I spend the better part of yesterday evening figuring out our travel plans for the next 3.5 months. It is a funny thing being without a “home base”/homeless and not being in a long term rental again probably until the beginning of 2017. We are excited about the fall and holidays with our families, but are going to be bouncing around quite a bit. We leave Tahoe on 9/14/16 and as I’m writing this (on 8/26/16), we have zero places booked to sleep starting the night of Sept 14th. Cool. Enter Airbnb. That’s our go-to site for lodging. We rarely stay in hotels, especially when we’re lugging our Subaru full of stuff + the car top carrier + the 4 bikes on the back. Yes, it is a sight to behold.
Someone asked me over the summer what criteria we use to select our lodging, so i’m going to line that out a bit here. Some requirements:
- We do not do the “shared room” deal – this is where you rent a room or two in someone’s house. Been there, done that, got the t-shirt, not happening again. So, the first box I check on Airbnb is “Entire Home/Apt.”
- Know what’s most important to you to have (perhaps a queen sized bed instead of a double) and what you can’t live without (maybe a dishwasher), and check for those things. Or maybe you’re like me and stupidly booked a place in San Diego for 2 weeks that doesn’t have air conditioning – because that’s not really a thing there – and it ends up being 108 degrees and you feel like you’re in hell. Neat.
- Wifi – Travis must have good wifi. This is a deal breaker for my digital nomad husband. Before booking a place we’re going to stay at for longer than 3-4 nights, the host must send me results from an internet speed test from fast.com.
- I read every last bit of information on the listing, study every picture, and read every review for a place before committing. In pictures, I’m primarily looking for clutter, filth, layout/flow of the space, and how well appointed (or not) the kitchen is. I’m looking for red flags in reviews – the people who are kind enough to actually be honest (not ruthless and rude – those are typically outliers to ignore) and point things out that are of note and conveniently not mentioned in the host’s description. I’m always looking for comments about bed comfort, security, privacy, and host communication and responsiveness.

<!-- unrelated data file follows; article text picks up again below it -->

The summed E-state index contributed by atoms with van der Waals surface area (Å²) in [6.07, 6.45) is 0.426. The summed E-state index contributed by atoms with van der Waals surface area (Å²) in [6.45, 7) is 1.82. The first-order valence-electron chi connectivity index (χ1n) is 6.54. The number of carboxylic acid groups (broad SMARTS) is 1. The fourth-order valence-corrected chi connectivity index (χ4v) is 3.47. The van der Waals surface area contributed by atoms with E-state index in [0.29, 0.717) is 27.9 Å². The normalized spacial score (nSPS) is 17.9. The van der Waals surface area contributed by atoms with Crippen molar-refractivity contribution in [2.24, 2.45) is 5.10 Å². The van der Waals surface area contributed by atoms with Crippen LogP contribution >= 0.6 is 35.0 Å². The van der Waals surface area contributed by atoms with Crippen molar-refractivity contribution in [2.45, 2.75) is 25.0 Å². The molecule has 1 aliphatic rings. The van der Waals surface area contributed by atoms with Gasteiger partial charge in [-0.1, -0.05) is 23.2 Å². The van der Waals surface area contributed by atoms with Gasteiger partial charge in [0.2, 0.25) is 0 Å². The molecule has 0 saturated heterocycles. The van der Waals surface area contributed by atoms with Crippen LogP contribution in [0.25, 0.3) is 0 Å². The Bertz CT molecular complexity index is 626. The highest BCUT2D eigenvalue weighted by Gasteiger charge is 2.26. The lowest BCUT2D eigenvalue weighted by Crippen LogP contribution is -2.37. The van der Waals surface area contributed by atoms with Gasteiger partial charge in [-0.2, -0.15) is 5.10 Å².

- Location – we use wikitravel.org all the time for each destination we’re considering. I think that’s the most helpful overview of transportation, food scene, neighborhood breakdown, tourist attractions, etc. available. When choosing our Airbnb, I read the neighborhood descriptions on wikitravel so I can narrow my search field down before getting started. Choosing a place can be super overwhelming, so figure out which part of town jives with what you want to do first.
- Check out the Google street view of the neighborhood to make sure the listing accurately represents the surroundings.
- Price – we’re on a budget. Shocker. If we are staying in a place for a week or more and the home owner’s booking calendar isn’t jam packed, I always, always, always negotiate. We have a long history of good reviews from Airbnb hosts which works tremendously in our favor. If a potential host can see that we’re a “safe bet” who will take care of their property and they can get a multi-night guarantee, they are typically way more apt to negotiate with us. If you are going to ask for a discount, be respectful and reasonable. Think about how it would feel to be on the receiving end of whatever message you’re planning on sending.
Here’s an example of how I ask for a discounted nightly rate:
Hi Matt – your home looks fantastic! My husband, 5 year-old son, and I will be in SLC from 5/29 – 6/15. We would love to stay at your house, but are full-time travelers on a little bit of a budget. Would you consider discounting the rate to $90/night since this would be a 17 night stay? I am trying to book somewhere to stay today and have sent out several inquiries. I would love to hear back from you as soon as you’re able. Of course let me know if you have any questions. I realize this may be a long shot. Thanks for considering us and have a wonderful evening. -Amanda
Unless you use the Instant Book feature on Airbnb, plan to inquire with several properties, especially if asking for a discount.
Always leave helpful and truthful reviews for others after your stay. If there are minor issues during your stay, which the host resolves quickly and politely, you don’t need to mention those in the review.
Also, this is listed on our resources page, but I can’t recommend the TripIt app enough. Download it and allow it access to your email account. Every time you receive a confirmation email for a flight and lodging (and probably more), it organizes your trip within the app. This is especially helpful for keeping track of your Airbnb address and host information off-line if you get in a bind.
Okay, you’re ready to do this – book a trip!